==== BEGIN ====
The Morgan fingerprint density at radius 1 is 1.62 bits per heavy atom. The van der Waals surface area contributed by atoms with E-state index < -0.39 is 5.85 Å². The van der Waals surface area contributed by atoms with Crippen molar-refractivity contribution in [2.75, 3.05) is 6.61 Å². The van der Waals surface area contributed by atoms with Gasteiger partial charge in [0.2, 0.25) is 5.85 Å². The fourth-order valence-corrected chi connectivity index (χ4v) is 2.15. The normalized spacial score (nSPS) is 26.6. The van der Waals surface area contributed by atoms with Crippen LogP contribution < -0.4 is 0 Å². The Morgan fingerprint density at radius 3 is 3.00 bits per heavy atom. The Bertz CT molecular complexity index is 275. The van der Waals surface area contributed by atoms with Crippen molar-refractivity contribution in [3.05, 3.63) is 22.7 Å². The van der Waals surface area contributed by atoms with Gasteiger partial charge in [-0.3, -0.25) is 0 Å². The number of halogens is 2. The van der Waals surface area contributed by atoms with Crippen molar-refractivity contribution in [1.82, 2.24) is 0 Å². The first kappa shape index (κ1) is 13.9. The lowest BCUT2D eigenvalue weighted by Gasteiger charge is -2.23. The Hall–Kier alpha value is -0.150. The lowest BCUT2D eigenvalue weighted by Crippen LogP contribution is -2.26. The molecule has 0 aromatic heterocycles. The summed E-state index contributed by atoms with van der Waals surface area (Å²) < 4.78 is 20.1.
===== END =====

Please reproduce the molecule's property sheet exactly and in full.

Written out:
The Morgan fingerprint density at radius 1 is 1.62 bits per heavy atom. The van der Waals surface area contributed by atoms with E-state index < -0.39 is 5.85 Å². The van der Waals surface area contributed by atoms with Crippen molar-refractivity contribution in [2.75, 3.05) is 6.61 Å². The van der Waals surface area contributed by atoms with Gasteiger partial charge in [0.2, 0.25) is 5.85 Å². The fourth-order valence-corrected chi connectivity index (χ4v) is 2.15. The normalized spacial score (nSPS) is 26.6. The van der Waals surface area contributed by atoms with Crippen LogP contribution < -0.4 is 0 Å². The Morgan fingerprint density at radius 3 is 3.00 bits per heavy atom. The Bertz CT molecular complexity index is 275. The van der Waals surface area contributed by atoms with Crippen molar-refractivity contribution in [3.05, 3.63) is 22.7 Å². The van der Waals surface area contributed by atoms with Gasteiger partial charge in [-0.3, -0.25) is 0 Å². The number of halogens is 2. The van der Waals surface area contributed by atoms with Crippen molar-refractivity contribution in [1.82, 2.24) is 0 Å². The first kappa shape index (κ1) is 13.9. The lowest BCUT2D eigenvalue weighted by Gasteiger charge is -2.23. The Hall–Kier alpha value is -0.150. The lowest BCUT2D eigenvalue weighted by Crippen LogP contribution is -2.26. The molecule has 0 aromatic heterocycles. The summed E-state index contributed by atoms with van der Waals surface area (Å²) < 4.78 is 20.1.